Staff Spotlight: Megan Addison

Project Manager


After graduating with a degree in Design and Advertising, Megan decided to travel to Arequipa, Peru where she volunteered for two years.

This line of worked peaked her interest, therefore in 2017, she joined Volunteers Peru as Project Manager. In her free time, she enjoys drawing, stone carving and playing with her dog, Rambo.

What is your favorite travel memory?

One of my favorite travel memories is from Italy in 2016. I was with three lovely friends (two of whom lived in Italy) and we were in Pisa on the 16th of June, which is the Luminara. This is a festival to celebrate San Ranieri, and the whole city lights up.

Workers start around midday hanging and lighting candles over all the buildings along the river Arno. At 11 pm, a spectacular firework show with music starts and carries on for an hour. The streets are flooded with people and in every Piazza (city square) there are people eating, drinking, and dancing.

The party goes on to the early hours of the morning! The following morning, we got a train to Rome where I then had the best carbonara ever, which I still speak of to this day. For those interested, the restaurant is called La Carbonara, in Rome.

How have you changed/grown since working for your current company?

I have been back and forth between the UK and Peru for several years now, so I feel acclimatized to life here. However, working for Volunteers Peru has definitely taught me some things: I have become more patient, flexible and understanding.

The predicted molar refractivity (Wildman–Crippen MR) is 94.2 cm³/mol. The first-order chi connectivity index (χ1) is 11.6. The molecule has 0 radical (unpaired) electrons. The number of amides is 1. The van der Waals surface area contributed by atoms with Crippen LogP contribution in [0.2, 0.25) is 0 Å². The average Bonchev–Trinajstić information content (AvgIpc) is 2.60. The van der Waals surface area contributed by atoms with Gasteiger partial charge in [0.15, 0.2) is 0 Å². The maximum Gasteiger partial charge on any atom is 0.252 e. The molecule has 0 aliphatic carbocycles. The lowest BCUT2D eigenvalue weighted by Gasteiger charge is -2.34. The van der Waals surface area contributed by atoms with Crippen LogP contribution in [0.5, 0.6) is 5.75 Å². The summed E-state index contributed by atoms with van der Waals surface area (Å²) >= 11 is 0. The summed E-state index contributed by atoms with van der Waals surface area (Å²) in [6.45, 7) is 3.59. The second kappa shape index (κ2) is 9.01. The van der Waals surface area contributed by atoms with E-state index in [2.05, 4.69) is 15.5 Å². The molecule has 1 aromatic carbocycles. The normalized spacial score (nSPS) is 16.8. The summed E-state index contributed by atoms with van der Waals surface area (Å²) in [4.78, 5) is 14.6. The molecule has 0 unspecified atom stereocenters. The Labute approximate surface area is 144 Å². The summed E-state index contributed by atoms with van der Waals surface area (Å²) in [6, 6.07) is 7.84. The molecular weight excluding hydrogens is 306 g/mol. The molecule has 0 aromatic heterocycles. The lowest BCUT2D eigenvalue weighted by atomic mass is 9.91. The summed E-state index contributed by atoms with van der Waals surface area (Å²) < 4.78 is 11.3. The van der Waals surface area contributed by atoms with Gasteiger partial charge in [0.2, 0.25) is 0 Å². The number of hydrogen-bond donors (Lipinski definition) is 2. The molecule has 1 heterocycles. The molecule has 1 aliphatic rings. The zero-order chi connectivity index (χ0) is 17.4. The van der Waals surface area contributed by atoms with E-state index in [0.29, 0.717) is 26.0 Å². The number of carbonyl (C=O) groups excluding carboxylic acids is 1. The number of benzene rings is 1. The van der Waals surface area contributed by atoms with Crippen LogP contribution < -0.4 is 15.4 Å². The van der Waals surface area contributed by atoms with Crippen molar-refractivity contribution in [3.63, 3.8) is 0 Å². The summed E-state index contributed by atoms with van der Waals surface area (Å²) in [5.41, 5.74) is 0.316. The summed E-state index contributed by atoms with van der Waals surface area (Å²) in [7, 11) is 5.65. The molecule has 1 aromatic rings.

Being flexible is key with the projects because there are intrinsic cultural differences, having patience is necessary when working internationally through different time zones and distinct cultural backgrounds, and being able to work with a diverse group of people has allowed me to become a more understanding person.

If you could go on any program that your company offers, which one would you choose and why?

I would go to Tomepampa because it is the most precious village, and the scenery is magnificent. The lifestyle is completely different; everything is more relaxed, fresh and calm!

Being a rural village and an 8-10 hour bus ride away from Arequipa, it does not appeal to everyone, but it appeals to me!

The school does not receive much attention, and it is not a very touristy area at all, so English speakers are needed to assist in the classrooms and to give the students cross-cultural exposure.

What makes your company unique? When were you especially proud of your team?

Volunteers Peru is unique because we support existing projects rather than run our own. This means we work with the community and for the community. We are also very small, so everyone’s work is hugely appreciated. Another bonus of being small is that and we have close relationships with our projects and get to know them really well.

I was especially proud of our team when we successfully organized a school exchange between Tomepampa and England for 12 children. The logistics were a bit difficult to figure out, but it all worked out well in the end and they had an amazing time!

What do you believe to be the biggest factor in being a successful company?

I believe that the biggest factor in creating a successful company is communication! No matter the country, goal, or size of the company, maintaining communication as a priority needs to be at the top of the list in order to be successful with volunteers and projects.